"We wanted to draft him, but he never sent back his information card," said Tom Kotchman, a former Angels scout.
The team sent him a draft card in 2005, even after he quit baseball to focus on football. He hit a .494 as a junior in high school, and his team went to the final four of the state playoffs.
"Either [the card] never got to him, or ... It's Tim Tebow. Who knows if it got to him, and if it did we just never got it back," Kotchman said. "Otherwise we were going to take him."
Tebow won the Heisman Trophy during his play at the University of Florida and went on to play for the New York Jets. He had a hard time as a free agent and got no offers, save for a few AFL teams and a promotional gig for Omaha Steaks.
Tebow's strong arm could have carried him into a baseball career had he changed his mind on football early on, even though he did not play his senior year of high school.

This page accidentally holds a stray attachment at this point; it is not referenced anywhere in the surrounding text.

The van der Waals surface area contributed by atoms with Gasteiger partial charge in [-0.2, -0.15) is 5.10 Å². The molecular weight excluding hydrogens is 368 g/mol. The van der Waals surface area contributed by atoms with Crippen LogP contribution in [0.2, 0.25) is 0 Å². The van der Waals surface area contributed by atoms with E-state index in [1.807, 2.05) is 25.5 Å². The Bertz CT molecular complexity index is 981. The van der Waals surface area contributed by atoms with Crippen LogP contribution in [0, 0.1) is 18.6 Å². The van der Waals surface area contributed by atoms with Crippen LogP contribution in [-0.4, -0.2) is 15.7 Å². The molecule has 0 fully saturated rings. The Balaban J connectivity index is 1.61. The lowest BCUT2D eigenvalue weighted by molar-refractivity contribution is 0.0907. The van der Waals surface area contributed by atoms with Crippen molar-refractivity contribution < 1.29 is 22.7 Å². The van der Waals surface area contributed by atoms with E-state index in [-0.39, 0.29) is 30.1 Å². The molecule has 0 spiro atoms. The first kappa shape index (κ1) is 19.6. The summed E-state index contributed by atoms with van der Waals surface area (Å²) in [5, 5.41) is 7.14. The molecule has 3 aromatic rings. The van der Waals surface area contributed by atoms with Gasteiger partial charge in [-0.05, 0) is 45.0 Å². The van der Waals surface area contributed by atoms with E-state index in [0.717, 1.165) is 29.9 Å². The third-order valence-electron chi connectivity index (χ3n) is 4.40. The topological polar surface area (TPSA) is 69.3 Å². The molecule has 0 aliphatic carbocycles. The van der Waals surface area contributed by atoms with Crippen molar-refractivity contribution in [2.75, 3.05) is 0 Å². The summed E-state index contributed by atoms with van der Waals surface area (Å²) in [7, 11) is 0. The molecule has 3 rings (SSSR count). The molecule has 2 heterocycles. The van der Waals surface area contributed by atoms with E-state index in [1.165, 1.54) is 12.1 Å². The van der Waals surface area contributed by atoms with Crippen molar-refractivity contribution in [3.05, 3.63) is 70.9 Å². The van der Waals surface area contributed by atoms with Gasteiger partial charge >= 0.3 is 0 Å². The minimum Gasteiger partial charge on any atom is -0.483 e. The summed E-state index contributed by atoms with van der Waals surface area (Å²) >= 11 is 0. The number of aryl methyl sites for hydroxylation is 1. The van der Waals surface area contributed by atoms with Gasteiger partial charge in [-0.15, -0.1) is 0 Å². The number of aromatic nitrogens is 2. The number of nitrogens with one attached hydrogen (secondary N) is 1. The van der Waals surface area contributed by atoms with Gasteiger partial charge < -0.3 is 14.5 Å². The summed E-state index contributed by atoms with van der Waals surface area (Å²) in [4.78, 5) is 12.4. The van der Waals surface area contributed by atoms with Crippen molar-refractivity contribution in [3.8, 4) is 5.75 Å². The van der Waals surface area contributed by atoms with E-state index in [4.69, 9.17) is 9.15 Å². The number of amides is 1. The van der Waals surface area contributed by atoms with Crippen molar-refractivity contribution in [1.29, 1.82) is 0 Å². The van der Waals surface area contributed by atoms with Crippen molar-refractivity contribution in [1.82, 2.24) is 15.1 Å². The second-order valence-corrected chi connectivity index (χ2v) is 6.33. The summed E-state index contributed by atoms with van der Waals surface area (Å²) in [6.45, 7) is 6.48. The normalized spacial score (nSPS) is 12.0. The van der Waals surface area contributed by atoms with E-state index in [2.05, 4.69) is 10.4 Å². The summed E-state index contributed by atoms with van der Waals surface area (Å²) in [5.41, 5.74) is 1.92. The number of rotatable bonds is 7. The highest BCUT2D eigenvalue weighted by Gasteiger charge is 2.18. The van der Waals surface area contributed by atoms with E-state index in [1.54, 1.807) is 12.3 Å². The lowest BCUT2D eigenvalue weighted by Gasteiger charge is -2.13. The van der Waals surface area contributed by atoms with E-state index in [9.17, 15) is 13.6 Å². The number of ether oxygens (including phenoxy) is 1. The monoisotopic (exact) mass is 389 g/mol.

"He had a strong arm and had a lot of power," said Red Sox scout Stephen Hargett. "He had leverage to his swing. He had some natural loft... He was a left-handed hitter with strength and some size."
Tebow has only returned to baseball to throw out the first pitch for a University of Florida baseball game.
"He bounced his first attempt and it went to the backstop," Kotchman said. "He immediately asked the catcher to get it, throw it back so he could do it again. He wanted to make sure he did it right."
Tebow eventually chose football because he "just had a bigger fire" for the sport, said Nease High School coach Greg Mullins. After his performance last season and a rocky road back into the NFL, it's hard not to wonder whether he would have better luck playing baseball.
Patriots owner Robert Kraft said Tebow will be a good fit for the team.
“We want high-quality people who work hard, are team players,” Kraft said. “I don’t think there is a nicer person that I’ve ever met."